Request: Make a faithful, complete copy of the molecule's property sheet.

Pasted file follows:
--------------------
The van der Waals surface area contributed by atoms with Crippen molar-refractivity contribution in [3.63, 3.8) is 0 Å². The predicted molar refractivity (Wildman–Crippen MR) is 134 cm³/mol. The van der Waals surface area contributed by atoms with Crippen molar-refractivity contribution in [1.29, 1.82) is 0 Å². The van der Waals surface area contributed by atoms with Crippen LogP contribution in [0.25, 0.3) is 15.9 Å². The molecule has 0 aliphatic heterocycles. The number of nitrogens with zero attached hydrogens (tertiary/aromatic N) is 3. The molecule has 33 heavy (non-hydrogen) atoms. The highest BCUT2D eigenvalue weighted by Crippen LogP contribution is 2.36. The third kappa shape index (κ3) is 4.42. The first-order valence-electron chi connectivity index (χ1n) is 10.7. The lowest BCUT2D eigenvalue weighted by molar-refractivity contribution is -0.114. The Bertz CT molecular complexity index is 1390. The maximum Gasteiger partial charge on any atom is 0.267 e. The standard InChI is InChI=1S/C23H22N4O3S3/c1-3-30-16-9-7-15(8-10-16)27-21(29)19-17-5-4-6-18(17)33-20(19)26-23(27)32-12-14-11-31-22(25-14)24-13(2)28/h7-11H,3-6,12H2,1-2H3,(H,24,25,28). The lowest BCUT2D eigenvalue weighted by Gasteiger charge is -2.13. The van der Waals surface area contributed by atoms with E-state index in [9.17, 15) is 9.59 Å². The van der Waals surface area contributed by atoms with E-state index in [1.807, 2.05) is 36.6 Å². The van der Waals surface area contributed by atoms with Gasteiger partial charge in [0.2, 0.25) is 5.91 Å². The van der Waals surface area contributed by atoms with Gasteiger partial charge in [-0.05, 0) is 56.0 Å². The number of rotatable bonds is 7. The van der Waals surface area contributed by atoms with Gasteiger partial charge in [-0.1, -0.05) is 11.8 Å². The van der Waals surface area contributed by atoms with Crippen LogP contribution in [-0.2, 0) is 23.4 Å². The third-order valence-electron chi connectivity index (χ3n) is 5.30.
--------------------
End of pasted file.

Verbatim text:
The van der Waals surface area contributed by atoms with Crippen molar-refractivity contribution in [3.63, 3.8) is 0 Å². The predicted molar refractivity (Wildman–Crippen MR) is 134 cm³/mol. The van der Waals surface area contributed by atoms with Crippen molar-refractivity contribution in [1.29, 1.82) is 0 Å². The van der Waals surface area contributed by atoms with Crippen LogP contribution in [0.25, 0.3) is 15.9 Å². The molecule has 0 aliphatic heterocycles. The number of nitrogens with zero attached hydrogens (tertiary/aromatic N) is 3. The molecule has 33 heavy (non-hydrogen) atoms. The highest BCUT2D eigenvalue weighted by Crippen LogP contribution is 2.36. The third kappa shape index (κ3) is 4.42. The first-order valence-electron chi connectivity index (χ1n) is 10.7. The lowest BCUT2D eigenvalue weighted by molar-refractivity contribution is -0.114. The Bertz CT molecular complexity index is 1390. The maximum Gasteiger partial charge on any atom is 0.267 e. The standard InChI is InChI=1S/C23H22N4O3S3/c1-3-30-16-9-7-15(8-10-16)27-21(29)19-17-5-4-6-18(17)33-20(19)26-23(27)32-12-14-11-31-22(25-14)24-13(2)28/h7-11H,3-6,12H2,1-2H3,(H,24,25,28). The lowest BCUT2D eigenvalue weighted by Gasteiger charge is -2.13. The van der Waals surface area contributed by atoms with E-state index in [9.17, 15) is 9.59 Å². The van der Waals surface area contributed by atoms with E-state index in [1.807, 2.05) is 36.6 Å². The van der Waals surface area contributed by atoms with Gasteiger partial charge in [0.2, 0.25) is 5.91 Å². The van der Waals surface area contributed by atoms with Gasteiger partial charge in [-0.05, 0) is 56.0 Å². The number of rotatable bonds is 7. The van der Waals surface area contributed by atoms with Gasteiger partial charge in [-0.1, -0.05) is 11.8 Å². The van der Waals surface area contributed by atoms with Crippen LogP contribution in [-0.2, 0) is 23.4 Å². The third-order valence-electron chi connectivity index (χ3n) is 5.30.